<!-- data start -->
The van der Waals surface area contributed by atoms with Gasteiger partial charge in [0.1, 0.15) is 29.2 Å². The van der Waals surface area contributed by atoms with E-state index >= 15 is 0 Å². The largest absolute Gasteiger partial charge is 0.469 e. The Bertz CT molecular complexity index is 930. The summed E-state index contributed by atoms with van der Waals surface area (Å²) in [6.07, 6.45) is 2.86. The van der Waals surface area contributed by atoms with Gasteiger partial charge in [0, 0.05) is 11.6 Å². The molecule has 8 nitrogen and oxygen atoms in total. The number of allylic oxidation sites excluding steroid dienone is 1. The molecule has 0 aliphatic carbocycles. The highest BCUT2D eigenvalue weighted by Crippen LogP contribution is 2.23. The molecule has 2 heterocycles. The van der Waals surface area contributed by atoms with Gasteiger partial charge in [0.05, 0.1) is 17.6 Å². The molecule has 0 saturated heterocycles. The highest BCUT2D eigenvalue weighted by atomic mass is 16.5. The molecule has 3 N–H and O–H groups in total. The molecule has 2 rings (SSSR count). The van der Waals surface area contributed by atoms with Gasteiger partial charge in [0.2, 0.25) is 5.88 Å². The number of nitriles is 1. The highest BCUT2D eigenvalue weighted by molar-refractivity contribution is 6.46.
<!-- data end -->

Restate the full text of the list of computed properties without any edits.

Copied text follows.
The van der Waals surface area contributed by atoms with Gasteiger partial charge in [0.1, 0.15) is 29.2 Å². The van der Waals surface area contributed by atoms with E-state index >= 15 is 0 Å². The largest absolute Gasteiger partial charge is 0.469 e. The Bertz CT molecular complexity index is 930. The summed E-state index contributed by atoms with van der Waals surface area (Å²) in [6.07, 6.45) is 2.86. The van der Waals surface area contributed by atoms with Gasteiger partial charge in [0, 0.05) is 11.6 Å². The molecule has 8 nitrogen and oxygen atoms in total. The number of allylic oxidation sites excluding steroid dienone is 1. The molecule has 0 aliphatic carbocycles. The highest BCUT2D eigenvalue weighted by Crippen LogP contribution is 2.23. The molecule has 2 heterocycles. The van der Waals surface area contributed by atoms with Gasteiger partial charge in [0.05, 0.1) is 17.6 Å². The molecule has 0 saturated heterocycles. The highest BCUT2D eigenvalue weighted by atomic mass is 16.5. The molecule has 3 N–H and O–H groups in total. The molecule has 2 rings (SSSR count). The van der Waals surface area contributed by atoms with Gasteiger partial charge in [0.2, 0.25) is 5.88 Å². The number of nitriles is 1. The highest BCUT2D eigenvalue weighted by molar-refractivity contribution is 6.46.